Flavors: Vanilla, Chocolate, Unflavored
Naked Pea is a vegan protein powder from Naked Nutrition.
It’s big differentiator is that everything about it is “naked,” or minimalistic.
The packaging, the marketing, and the ingredient lists are all simple, but well presented.
It’s one I really wanted to try because of all this, so I bought a package. (Side note: only the 5 lb version is available to Canadians.)
As usual, I’ve divided the review into 4 main parts, each with its own score at 25.
At the end I’ll wrap things up and compare it to the other 20 or so vegan protein powders I’ve tested so far. Or, you can skip ahead and visit my guide to the best vegan protein powder.
Considering that the main reason to drink a protein shake is to get protein, I always start with the “nutrition score.”
The nutrition score is calculated from the formula below, which is based on what percentage of a powder’s calories come from protein.
Scores are capped on both sides at 0 and 25, because occasionally products score below or higher than those limits.
We can get the protein content for Naked Pea from the nutritional label. Note that “Naked Pea” and “Less Naked Pea” are 2 products from the same company. They are very similar, but have significantly different nutritional profiles.
With 27 grams of protein and 120 calories, Naked Pea gets a perfect nutrition score of 25.
This is by far the biggest strength of this product.
Its ingredients list is very simple, here’s the chocolate version:
The price score, also out of 25, indicates how cheap a protein powder is per 100 grams (to make it fair).
Naked Pea comes in 2 sizes, but only if you’re in the U.S.:
If you’re a Canadian, you’re stuck with the giant tub if you want to buy this protein powder.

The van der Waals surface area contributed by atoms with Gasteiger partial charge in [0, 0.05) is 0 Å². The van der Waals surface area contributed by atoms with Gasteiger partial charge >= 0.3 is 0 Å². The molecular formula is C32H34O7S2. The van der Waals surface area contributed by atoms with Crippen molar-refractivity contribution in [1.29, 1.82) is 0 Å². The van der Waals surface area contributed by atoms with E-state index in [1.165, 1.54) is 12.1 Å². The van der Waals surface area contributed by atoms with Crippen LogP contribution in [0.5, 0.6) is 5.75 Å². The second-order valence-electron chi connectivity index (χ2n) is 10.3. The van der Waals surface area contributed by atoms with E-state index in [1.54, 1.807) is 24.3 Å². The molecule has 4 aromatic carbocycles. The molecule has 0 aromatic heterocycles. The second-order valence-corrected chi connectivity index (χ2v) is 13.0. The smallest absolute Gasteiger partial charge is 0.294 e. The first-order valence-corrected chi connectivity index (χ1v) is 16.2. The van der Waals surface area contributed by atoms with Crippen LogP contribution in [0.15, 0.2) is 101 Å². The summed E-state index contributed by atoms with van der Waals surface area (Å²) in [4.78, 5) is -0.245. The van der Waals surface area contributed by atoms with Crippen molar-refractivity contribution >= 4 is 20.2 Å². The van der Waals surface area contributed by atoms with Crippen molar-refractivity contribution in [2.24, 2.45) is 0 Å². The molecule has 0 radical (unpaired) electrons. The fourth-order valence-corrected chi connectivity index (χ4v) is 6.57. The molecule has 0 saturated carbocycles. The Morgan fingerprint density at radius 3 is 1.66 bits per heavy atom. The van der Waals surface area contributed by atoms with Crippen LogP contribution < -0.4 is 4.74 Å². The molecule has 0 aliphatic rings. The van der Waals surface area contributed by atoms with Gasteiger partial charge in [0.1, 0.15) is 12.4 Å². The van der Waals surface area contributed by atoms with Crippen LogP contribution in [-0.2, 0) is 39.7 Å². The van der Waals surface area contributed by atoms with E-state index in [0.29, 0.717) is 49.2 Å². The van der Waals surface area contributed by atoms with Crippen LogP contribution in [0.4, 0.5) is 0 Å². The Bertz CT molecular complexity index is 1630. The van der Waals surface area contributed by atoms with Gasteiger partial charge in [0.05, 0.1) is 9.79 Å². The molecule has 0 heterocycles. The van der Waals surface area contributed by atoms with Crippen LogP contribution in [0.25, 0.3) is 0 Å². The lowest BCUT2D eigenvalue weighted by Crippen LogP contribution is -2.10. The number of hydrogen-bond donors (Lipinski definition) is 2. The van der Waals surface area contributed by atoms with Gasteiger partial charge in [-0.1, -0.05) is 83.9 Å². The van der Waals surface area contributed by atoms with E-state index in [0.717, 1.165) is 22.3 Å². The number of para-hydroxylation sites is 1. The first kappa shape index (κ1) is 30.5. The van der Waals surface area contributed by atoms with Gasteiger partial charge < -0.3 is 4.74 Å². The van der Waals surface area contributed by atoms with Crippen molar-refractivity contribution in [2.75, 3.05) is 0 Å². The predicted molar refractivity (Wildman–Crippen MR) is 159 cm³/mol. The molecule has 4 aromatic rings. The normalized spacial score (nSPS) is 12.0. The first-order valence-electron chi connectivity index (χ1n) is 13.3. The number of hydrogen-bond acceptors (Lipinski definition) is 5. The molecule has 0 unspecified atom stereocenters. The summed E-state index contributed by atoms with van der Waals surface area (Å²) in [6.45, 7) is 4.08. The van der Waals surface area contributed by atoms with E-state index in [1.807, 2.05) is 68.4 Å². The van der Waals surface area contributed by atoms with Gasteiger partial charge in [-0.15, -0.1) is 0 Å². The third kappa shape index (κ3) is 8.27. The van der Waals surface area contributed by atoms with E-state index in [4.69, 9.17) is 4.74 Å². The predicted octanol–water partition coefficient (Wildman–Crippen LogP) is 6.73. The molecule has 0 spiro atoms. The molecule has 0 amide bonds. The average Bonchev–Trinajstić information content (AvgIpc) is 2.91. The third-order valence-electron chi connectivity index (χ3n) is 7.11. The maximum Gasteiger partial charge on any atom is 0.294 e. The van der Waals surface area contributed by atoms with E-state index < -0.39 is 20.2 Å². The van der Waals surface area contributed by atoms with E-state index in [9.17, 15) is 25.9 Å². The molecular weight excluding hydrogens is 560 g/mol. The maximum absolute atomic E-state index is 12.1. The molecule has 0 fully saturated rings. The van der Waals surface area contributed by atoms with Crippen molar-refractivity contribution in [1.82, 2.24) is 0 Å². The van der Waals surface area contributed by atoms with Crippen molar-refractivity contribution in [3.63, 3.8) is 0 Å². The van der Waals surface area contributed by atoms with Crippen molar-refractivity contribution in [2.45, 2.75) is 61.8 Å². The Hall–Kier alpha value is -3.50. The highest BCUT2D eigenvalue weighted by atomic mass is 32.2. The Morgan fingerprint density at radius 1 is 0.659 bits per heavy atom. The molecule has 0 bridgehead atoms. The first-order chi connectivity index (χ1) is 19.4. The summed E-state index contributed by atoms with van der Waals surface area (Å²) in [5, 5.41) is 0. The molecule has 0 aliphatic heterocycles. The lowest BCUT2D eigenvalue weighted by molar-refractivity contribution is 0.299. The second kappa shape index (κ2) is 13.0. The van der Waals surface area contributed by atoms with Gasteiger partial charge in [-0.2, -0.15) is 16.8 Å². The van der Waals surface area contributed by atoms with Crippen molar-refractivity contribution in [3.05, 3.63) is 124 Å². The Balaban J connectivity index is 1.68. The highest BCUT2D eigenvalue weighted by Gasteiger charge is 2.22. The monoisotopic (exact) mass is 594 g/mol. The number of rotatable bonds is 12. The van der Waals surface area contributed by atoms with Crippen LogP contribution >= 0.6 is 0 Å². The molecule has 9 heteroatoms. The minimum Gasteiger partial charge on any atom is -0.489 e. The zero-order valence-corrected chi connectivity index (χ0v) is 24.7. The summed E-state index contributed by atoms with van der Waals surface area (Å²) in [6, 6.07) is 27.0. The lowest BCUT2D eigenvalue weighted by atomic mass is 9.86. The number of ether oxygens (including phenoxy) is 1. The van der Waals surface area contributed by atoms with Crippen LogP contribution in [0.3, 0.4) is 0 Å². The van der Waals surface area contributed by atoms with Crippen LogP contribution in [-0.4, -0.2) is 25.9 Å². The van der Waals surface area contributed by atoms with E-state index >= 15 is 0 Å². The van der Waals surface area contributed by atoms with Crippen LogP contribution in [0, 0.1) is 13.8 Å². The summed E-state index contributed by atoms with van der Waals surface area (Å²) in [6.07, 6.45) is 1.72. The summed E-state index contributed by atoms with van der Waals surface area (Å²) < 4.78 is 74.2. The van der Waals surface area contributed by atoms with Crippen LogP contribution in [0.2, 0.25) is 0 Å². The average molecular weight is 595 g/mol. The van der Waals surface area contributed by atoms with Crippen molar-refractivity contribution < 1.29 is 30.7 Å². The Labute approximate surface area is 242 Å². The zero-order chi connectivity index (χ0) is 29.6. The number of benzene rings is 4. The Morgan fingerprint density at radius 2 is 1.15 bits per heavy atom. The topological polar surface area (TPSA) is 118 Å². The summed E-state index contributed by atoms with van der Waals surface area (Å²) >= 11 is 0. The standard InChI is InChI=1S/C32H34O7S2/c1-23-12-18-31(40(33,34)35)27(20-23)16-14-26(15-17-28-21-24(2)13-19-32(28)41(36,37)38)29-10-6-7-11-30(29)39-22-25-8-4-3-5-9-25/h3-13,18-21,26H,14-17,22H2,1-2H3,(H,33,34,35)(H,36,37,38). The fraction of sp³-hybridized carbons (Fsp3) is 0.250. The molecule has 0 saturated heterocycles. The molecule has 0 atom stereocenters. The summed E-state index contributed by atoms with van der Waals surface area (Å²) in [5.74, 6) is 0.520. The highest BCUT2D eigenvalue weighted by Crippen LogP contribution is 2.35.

To calculate a fair and consistent score, I take the price (per 100 grams) of the size closest to 1 kg / 2.2 lbs, and plug that into this formula:
In this case that’s the 1 lb size.
We get a price score of 17.5 at the time of this review. Obviously this can fluctuate a bit over time.
In practical terms, that means that this protein powder is a bit cheaper than average, although there are still some that are cheaper if price is the most important aspect to you.
Having chunks floating around in your protein shake can ruin it instantly.
But it depends on a lot of factors (how you mix it, what you mix it with, etc.), so I always measure mixability separate from taste.
Here’s how I do it:
Then I plug that weight into this formula, which again gives us a score out of 25, where a score of 25 indicates perfect mixing:
Naked Pea does not mix perfectly, there were 2 grams of remnants.
This leads to a mixability score of 18.75.
Again, this means that it mixes a bit above average, although you’re going to have some clumps in most cases.
Last up is the only subjective part of the scoring - taste.
To be consistent, I score taste according to this table:
Amazing, would drink for enjoyment alone.
Drinkable, not really good or bad.
A bit of a struggle to get down
There were some big issues with the taste of this product:
I eventually finished it, but it was quite a struggle, and this is with the clumps filtered out already.
That’s why I gave it a taste score of 10.
The taste is the glaring weakness of this product. It tastes worse than most (not all) of the others that I’ve tried and tested so far.
Overall, I’m a bit disappointed.
You can get the overall score of 71 by adding up all the individual scores.
That’s right about average for all the plant based protein powders I’ve tested so far.
The protein content is perfect, and the price and mixability are both a little bit above average.
What really kills this protein powder is the taste, and there’s no way around it.
Who should buy it? If you’re good at just chugging down protein shakes, and the minimal ingredient list is really important to you, I think Naked Pea is a good option for you.
If you want protein shakes that you can enjoy, there are many other vegan protein powders that not only taste better, but taste good.